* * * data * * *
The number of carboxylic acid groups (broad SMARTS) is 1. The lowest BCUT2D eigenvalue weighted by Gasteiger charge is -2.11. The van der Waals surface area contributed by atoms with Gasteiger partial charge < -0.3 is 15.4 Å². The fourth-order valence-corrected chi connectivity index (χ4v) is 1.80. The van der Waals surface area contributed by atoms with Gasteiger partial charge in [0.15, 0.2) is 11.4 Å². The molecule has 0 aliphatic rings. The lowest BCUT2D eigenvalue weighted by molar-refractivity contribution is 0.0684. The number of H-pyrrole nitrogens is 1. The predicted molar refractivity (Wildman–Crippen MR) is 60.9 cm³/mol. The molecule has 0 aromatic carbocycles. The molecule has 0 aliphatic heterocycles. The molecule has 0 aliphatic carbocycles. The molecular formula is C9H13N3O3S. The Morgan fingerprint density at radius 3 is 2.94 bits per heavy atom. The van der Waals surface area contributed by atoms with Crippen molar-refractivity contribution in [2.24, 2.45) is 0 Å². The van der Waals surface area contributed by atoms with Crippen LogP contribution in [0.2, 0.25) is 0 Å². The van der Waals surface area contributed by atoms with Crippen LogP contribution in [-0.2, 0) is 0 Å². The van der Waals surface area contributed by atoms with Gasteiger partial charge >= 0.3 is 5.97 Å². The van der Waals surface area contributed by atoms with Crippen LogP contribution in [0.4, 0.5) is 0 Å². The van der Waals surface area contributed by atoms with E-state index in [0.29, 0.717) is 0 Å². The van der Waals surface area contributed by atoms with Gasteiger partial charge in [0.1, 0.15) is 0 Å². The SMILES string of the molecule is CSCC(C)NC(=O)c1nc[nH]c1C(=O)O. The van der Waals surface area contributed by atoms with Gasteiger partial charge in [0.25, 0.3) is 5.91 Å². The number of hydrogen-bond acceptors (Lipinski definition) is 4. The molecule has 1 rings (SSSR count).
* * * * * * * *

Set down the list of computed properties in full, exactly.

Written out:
The number of carboxylic acid groups (broad SMARTS) is 1. The lowest BCUT2D eigenvalue weighted by Gasteiger charge is -2.11. The van der Waals surface area contributed by atoms with Gasteiger partial charge < -0.3 is 15.4 Å². The fourth-order valence-corrected chi connectivity index (χ4v) is 1.80. The van der Waals surface area contributed by atoms with Gasteiger partial charge in [0.15, 0.2) is 11.4 Å². The molecule has 0 aliphatic rings. The lowest BCUT2D eigenvalue weighted by molar-refractivity contribution is 0.0684. The number of H-pyrrole nitrogens is 1. The predicted molar refractivity (Wildman–Crippen MR) is 60.9 cm³/mol. The molecule has 0 aromatic carbocycles. The molecule has 0 aliphatic heterocycles. The molecule has 0 aliphatic carbocycles. The molecular formula is C9H13N3O3S. The Morgan fingerprint density at radius 3 is 2.94 bits per heavy atom. The van der Waals surface area contributed by atoms with Crippen molar-refractivity contribution in [2.24, 2.45) is 0 Å². The van der Waals surface area contributed by atoms with Crippen LogP contribution in [0.2, 0.25) is 0 Å². The van der Waals surface area contributed by atoms with Crippen LogP contribution in [-0.2, 0) is 0 Å². The van der Waals surface area contributed by atoms with Gasteiger partial charge >= 0.3 is 5.97 Å². The van der Waals surface area contributed by atoms with Crippen LogP contribution in [0.4, 0.5) is 0 Å². The van der Waals surface area contributed by atoms with E-state index in [0.29, 0.717) is 0 Å². The van der Waals surface area contributed by atoms with Gasteiger partial charge in [0.1, 0.15) is 0 Å². The SMILES string of the molecule is CSCC(C)NC(=O)c1nc[nH]c1C(=O)O. The van der Waals surface area contributed by atoms with Gasteiger partial charge in [0.25, 0.3) is 5.91 Å². The number of hydrogen-bond acceptors (Lipinski definition) is 4. The molecule has 1 rings (SSSR count).